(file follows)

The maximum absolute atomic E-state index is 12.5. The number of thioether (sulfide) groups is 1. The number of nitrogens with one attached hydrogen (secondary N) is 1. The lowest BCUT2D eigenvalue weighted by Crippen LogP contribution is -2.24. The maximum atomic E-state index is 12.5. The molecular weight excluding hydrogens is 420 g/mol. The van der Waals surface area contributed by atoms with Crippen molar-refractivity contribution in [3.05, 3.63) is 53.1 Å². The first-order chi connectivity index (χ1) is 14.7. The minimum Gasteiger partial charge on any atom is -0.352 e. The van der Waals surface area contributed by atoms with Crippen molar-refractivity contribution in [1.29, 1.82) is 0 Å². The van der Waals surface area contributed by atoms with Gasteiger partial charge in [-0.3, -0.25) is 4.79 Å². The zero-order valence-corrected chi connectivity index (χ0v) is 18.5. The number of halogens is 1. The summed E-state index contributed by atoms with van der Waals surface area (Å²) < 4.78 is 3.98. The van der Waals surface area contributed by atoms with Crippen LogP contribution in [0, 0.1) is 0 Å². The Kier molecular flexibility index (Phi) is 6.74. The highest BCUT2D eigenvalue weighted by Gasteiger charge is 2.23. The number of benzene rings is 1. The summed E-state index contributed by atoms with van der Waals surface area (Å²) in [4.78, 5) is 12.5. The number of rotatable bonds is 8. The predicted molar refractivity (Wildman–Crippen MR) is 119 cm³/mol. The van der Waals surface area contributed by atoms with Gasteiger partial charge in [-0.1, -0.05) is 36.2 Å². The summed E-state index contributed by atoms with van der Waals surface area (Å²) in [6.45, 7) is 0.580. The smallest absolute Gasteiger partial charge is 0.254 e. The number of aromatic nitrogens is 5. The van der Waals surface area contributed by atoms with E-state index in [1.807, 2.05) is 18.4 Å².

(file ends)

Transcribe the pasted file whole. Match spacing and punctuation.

The maximum absolute atomic E-state index is 12.5. The number of thioether (sulfide) groups is 1. The number of nitrogens with one attached hydrogen (secondary N) is 1. The lowest BCUT2D eigenvalue weighted by Crippen LogP contribution is -2.24. The maximum atomic E-state index is 12.5. The molecular weight excluding hydrogens is 420 g/mol. The van der Waals surface area contributed by atoms with Crippen molar-refractivity contribution in [3.05, 3.63) is 53.1 Å². The first-order chi connectivity index (χ1) is 14.7. The minimum Gasteiger partial charge on any atom is -0.352 e. The van der Waals surface area contributed by atoms with Crippen molar-refractivity contribution in [1.29, 1.82) is 0 Å². The van der Waals surface area contributed by atoms with Gasteiger partial charge in [-0.3, -0.25) is 4.79 Å². The zero-order valence-corrected chi connectivity index (χ0v) is 18.5. The number of halogens is 1. The summed E-state index contributed by atoms with van der Waals surface area (Å²) < 4.78 is 3.98. The van der Waals surface area contributed by atoms with Crippen LogP contribution in [0, 0.1) is 0 Å². The Kier molecular flexibility index (Phi) is 6.74. The highest BCUT2D eigenvalue weighted by Gasteiger charge is 2.23. The number of benzene rings is 1. The summed E-state index contributed by atoms with van der Waals surface area (Å²) in [4.78, 5) is 12.5. The number of rotatable bonds is 8. The predicted molar refractivity (Wildman–Crippen MR) is 119 cm³/mol. The van der Waals surface area contributed by atoms with Gasteiger partial charge in [-0.1, -0.05) is 36.2 Å². The summed E-state index contributed by atoms with van der Waals surface area (Å²) in [6.45, 7) is 0.580. The smallest absolute Gasteiger partial charge is 0.254 e. The number of aromatic nitrogens is 5. The van der Waals surface area contributed by atoms with E-state index in [1.807, 2.05) is 18.4 Å².